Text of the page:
Raytheon is more big business. It is extremely safety concious and you have rather concrete rules to follow. No more, this guy wants this and that guy wants that. In some ways it’s a pain for those who want to just jury rig everything to get the job done. Now it’s mostly by the book. If code says to do it one way, then it’s done one way. If we don’t have the parts, the job goes on hold while they engineer the repair and order what is needed.
    As far as  pay goes, I think it varies from dept to dept. A lot depends on your “journeyman” status. If you are untrained or lightly trained, your pay is less. If you are a certified journeyman or master, then you get more money. The pay is still less than or equal to comparable jobs in the states. However, when you factor in free food, electricity, housing, gas, vehicle and everything else you normally pay for at home,but don’t down there, the overall amount you save tends to be a lot more than at home.
    For those of you going down, it’s the most lucrative if you don’t have a second home to maintain back in the states. People will rent out their homes to keep the expenses down. The free ticket home is also lucrative as  you can trade the value of the ticket to anywhere you want to go. As Glenn said, he went to Vanuatu, I’ve been to Rarotonga, Attu, Aitutaki, Fiji, NZ, and Austrailia.It’s a nice side trip home each year.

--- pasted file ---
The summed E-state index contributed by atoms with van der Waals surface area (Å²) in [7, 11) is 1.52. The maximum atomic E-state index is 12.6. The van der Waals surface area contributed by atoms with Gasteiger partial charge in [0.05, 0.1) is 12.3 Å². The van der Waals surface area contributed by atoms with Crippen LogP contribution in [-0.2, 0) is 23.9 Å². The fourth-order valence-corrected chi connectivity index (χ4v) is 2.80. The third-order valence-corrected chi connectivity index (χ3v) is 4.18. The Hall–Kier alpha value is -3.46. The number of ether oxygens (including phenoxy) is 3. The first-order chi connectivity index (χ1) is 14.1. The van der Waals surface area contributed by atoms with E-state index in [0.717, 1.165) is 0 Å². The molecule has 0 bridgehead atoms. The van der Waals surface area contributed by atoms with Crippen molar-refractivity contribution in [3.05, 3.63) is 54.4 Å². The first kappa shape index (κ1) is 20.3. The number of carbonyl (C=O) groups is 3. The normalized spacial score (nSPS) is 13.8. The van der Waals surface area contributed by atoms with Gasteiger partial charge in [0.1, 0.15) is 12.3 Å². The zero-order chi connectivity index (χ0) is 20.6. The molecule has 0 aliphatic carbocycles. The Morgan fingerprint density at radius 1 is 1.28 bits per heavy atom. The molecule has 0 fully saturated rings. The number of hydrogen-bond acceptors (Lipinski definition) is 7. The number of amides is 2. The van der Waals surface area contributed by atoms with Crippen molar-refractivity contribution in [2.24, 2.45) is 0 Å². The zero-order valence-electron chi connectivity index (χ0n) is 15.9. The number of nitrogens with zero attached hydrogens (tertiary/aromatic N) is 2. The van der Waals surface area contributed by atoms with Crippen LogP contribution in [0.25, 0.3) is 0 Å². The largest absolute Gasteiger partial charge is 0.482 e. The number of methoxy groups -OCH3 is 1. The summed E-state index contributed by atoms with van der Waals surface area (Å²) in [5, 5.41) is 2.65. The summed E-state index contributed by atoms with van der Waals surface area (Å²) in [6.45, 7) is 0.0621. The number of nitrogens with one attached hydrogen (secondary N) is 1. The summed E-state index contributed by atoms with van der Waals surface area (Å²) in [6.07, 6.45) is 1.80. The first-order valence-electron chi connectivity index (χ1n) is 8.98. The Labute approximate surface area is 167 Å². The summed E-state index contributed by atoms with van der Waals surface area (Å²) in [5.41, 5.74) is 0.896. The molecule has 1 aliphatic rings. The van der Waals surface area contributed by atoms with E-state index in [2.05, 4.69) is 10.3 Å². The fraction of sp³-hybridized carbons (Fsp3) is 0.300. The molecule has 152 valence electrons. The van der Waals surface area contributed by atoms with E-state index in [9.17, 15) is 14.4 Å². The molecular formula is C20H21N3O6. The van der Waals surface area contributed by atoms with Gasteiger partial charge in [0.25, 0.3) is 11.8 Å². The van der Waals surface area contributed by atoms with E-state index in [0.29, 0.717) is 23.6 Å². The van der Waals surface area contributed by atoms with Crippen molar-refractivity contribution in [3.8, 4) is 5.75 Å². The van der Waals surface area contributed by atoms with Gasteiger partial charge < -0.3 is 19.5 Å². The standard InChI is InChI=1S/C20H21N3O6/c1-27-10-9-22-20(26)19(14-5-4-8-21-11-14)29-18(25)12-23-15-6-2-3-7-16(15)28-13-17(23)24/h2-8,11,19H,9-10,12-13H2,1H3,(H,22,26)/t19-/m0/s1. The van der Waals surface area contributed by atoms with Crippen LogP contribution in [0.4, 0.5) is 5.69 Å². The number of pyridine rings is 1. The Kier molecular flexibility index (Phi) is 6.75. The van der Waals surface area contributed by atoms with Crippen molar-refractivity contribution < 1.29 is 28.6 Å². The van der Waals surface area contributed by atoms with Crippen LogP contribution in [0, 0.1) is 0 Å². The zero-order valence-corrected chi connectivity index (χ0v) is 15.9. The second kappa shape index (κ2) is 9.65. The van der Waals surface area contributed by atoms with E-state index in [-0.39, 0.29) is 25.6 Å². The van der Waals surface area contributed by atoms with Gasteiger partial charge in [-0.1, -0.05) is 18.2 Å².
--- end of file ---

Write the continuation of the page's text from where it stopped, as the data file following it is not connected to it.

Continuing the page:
This year there was a travel blip. Alaska Air changed rules and anyone who had to fly originally on that airline had to get non refundable tickets. Basically for them they could vacation as long as they wanted in NZ (not a bad thing), but the airflight home was from Christchurch to their airport of departure.


    Thanks for the positive report Mike, I hope the best for you and your dear
    wife during the off season.

    For all those planning on going to Antarctica…..focus on the adventure and
    make the most of it, its a neat place to be and the travel opportunities can
    be very rewarding.


    Interest Rates near 39yr lows! $430,000 Mortgage for $1,399/mo – Calculate
    new payment


    Hi Mike,

    I agree with your assessment of the differences between ASA and mother Raytheon. I would add that the difference is exactly what riles-up some people — the corporate culture clashes with the free-spirit lifestyle of many Ice employees. I’ve worked for other corporations in the past, so RPSC is just more of the same to me… Cookie-cutter corporations all treat employees like “human resources”, not people.

    Pay raises do seem to be departmentally dependent. Some salaries have not changed in recent years.

    BTW, I was caught up in that Alaska Airlines snafu. I got a stopover in Auckland and paid for the side trip on my own; had too much trouble trying to change/exchange the ticket.



    Hey []
    Good to see a new face here. Welcome to the discussion boards. We seem to be one of the main places people ask questions about life on the ice. What’s nice is that we have a fair number of ice people who respond. It gives people a very broad idea of what life is like as everyone sees things a little different. I’m going to welcome you to be one of the regulars.
    As to the job fair. I don’t need to go as I’m returning to the same job and am already in the loop. I would guess if you are going back to the same job, you could call your bosses and see if it’s necessary. Even if you already are going to be hired the job fair can be a fun way to touch base with people.